Outdoor Research Helium II waterproof jacket
and Montane waterproof pants :)
Shortly after taking the lead I started hearing rumbling in the sky behind me. The rumbling quickly turned to lightening. My next move was crucial; what should I do? Although I did have a thin light-weight nylon shell in my pack, I hadn't packed an actual raincoat or any warm clothes. And I was only wearing a sleeveless tee shirt. I knew that if I kept moving at my current pace and the storm caught up to me, I would be cold and miserable -- and likely end up DNFing with hypothermia.

My other option was to pick up the pace run like fuck with complete reckless abandon down the mountain and try to outrun the storm. This would be a foolhardy and risky choice with several negative potential outcomes including falling and injuring myself and/or completely trashing my legs on the long descent. Only a complete fool would try to try to out sprint a lightening storm down a mountain. So naturally that's what I opted to do.


Where it all went wrong, part 4 (falling off bridges and stumbling towards stupidity)

I won't go into all the minutiae of the next 10 hours. But basically I stayed one step ahead of the storm and made it safely to the Bonnevier aid station where my waterproof pants and jacket were waiting for me in my drop bag. Unfortunately, many of the other runners behind me got caught in the storm without warm gear or waterproof clothes and ended up DNFing due to hypothermia. My Bay-area friends Dan Decker and Franz Dill were among those unfortunate casualties.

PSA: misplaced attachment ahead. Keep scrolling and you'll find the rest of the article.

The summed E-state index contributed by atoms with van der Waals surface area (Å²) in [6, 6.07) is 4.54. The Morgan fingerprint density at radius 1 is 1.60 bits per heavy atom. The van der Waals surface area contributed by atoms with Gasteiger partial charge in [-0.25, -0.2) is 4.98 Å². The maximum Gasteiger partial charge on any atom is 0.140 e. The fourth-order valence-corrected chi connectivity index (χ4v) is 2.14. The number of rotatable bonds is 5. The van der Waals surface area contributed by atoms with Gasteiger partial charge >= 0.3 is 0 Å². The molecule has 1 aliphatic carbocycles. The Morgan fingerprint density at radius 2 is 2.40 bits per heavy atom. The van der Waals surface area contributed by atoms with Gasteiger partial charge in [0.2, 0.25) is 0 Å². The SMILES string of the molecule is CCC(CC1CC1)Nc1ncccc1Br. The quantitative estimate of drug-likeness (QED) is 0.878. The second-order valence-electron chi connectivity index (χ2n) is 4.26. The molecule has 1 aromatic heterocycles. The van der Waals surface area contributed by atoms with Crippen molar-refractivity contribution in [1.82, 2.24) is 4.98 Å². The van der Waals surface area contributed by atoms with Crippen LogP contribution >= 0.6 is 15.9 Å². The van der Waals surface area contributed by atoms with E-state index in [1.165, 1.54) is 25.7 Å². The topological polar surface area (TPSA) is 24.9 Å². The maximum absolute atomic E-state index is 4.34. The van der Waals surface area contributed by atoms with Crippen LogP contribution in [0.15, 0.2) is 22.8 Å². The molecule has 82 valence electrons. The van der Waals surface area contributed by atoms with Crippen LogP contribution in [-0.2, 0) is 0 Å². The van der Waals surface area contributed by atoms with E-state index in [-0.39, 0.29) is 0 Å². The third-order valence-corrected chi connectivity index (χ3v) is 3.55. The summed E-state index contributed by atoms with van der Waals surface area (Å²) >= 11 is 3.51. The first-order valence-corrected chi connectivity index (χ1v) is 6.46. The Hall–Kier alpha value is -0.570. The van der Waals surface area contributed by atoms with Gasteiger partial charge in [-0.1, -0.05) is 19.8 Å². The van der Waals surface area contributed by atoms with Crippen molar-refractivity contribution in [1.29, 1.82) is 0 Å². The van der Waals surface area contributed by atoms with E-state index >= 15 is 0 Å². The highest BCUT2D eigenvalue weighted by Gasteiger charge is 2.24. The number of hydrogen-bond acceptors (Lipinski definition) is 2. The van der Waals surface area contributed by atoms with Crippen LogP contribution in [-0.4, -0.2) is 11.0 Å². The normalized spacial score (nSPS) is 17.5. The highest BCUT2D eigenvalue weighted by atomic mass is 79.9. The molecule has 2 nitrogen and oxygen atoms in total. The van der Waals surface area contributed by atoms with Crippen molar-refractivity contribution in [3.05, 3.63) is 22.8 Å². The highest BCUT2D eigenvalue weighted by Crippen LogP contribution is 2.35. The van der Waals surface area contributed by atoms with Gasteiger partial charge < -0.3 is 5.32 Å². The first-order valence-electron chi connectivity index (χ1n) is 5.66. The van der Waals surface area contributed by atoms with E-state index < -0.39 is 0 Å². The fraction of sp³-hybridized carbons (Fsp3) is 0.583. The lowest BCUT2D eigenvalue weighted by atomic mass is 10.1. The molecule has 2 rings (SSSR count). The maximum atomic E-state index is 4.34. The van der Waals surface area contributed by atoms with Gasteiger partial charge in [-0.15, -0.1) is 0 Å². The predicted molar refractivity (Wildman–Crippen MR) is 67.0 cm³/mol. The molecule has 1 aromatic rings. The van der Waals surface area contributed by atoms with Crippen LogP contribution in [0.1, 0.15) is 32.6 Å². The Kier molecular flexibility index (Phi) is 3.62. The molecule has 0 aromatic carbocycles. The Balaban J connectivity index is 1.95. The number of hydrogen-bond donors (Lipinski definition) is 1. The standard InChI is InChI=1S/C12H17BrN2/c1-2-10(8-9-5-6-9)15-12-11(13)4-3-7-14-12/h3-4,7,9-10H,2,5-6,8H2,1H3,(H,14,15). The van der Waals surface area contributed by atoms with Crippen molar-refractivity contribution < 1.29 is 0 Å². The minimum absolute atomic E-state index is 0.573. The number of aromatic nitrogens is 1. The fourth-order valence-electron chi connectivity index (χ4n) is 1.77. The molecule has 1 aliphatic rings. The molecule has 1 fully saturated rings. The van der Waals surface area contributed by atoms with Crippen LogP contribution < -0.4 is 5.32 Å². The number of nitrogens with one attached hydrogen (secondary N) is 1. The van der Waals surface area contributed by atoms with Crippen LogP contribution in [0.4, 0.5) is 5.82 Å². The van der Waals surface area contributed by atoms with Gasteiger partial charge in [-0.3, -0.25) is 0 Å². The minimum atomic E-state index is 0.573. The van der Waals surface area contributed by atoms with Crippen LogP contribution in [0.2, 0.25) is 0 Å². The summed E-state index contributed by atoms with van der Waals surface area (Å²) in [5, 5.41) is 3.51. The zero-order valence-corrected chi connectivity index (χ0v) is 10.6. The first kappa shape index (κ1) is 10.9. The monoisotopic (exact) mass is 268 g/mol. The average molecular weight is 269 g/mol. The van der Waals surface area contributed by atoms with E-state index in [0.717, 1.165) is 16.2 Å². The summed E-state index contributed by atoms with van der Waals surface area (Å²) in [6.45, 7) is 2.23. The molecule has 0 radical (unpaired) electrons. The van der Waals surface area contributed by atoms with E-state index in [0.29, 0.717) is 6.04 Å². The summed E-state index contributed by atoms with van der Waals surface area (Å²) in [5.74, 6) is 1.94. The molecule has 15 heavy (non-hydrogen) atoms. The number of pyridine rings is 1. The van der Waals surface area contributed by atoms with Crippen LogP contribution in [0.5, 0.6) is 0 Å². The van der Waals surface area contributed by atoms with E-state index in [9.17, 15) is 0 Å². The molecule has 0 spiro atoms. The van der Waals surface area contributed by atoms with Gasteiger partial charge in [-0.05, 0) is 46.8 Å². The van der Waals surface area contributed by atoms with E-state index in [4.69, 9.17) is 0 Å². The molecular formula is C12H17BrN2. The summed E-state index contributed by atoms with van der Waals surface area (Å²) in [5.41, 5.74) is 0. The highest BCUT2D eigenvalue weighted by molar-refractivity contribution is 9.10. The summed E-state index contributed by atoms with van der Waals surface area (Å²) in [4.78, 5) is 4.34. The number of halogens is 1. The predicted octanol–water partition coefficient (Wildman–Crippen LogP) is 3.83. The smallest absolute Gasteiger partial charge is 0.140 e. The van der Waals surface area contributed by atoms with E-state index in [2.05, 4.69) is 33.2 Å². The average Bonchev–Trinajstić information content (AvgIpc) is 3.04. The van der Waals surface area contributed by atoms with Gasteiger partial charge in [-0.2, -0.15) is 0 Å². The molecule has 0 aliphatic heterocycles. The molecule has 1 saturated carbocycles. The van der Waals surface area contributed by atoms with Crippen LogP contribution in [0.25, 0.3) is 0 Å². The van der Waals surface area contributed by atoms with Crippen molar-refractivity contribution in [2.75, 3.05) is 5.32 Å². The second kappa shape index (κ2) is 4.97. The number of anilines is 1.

Unfortunately for me, but I guess fortunately for him, Nickademus Hollon was not among those taken out by the storm. Despite the 40 or so minute lead that I had built going into the Bonnevier aid station at mile 40, I was worried that it wouldn't be enough to hold off Nick who is a notoriously strong finisher. And, as it would turn out, [spoiler alert], I was very right to be worried.

In the interest of time I will summarize the highlights of miles 40 - 60 as follows:  
  • Jessica made me a delicious industrial-sized grilled cheese sandwich that was probably at least 1000 calories and took me almost three full bottles of water to wash down.
  • My legs were getting very cold and wet from brushing up against all the wet plants on the overgrown trail from Bonnevier to Heather aid station when I suddenly remembered that I had a pair of light-weight waterproof pants in my pack. I stopped and put them on and instantly went from feeling cold, wet and miserable to feeling magically happy and warm. I imagined that I was on a tropical beach drinking giant buckets of Sangria.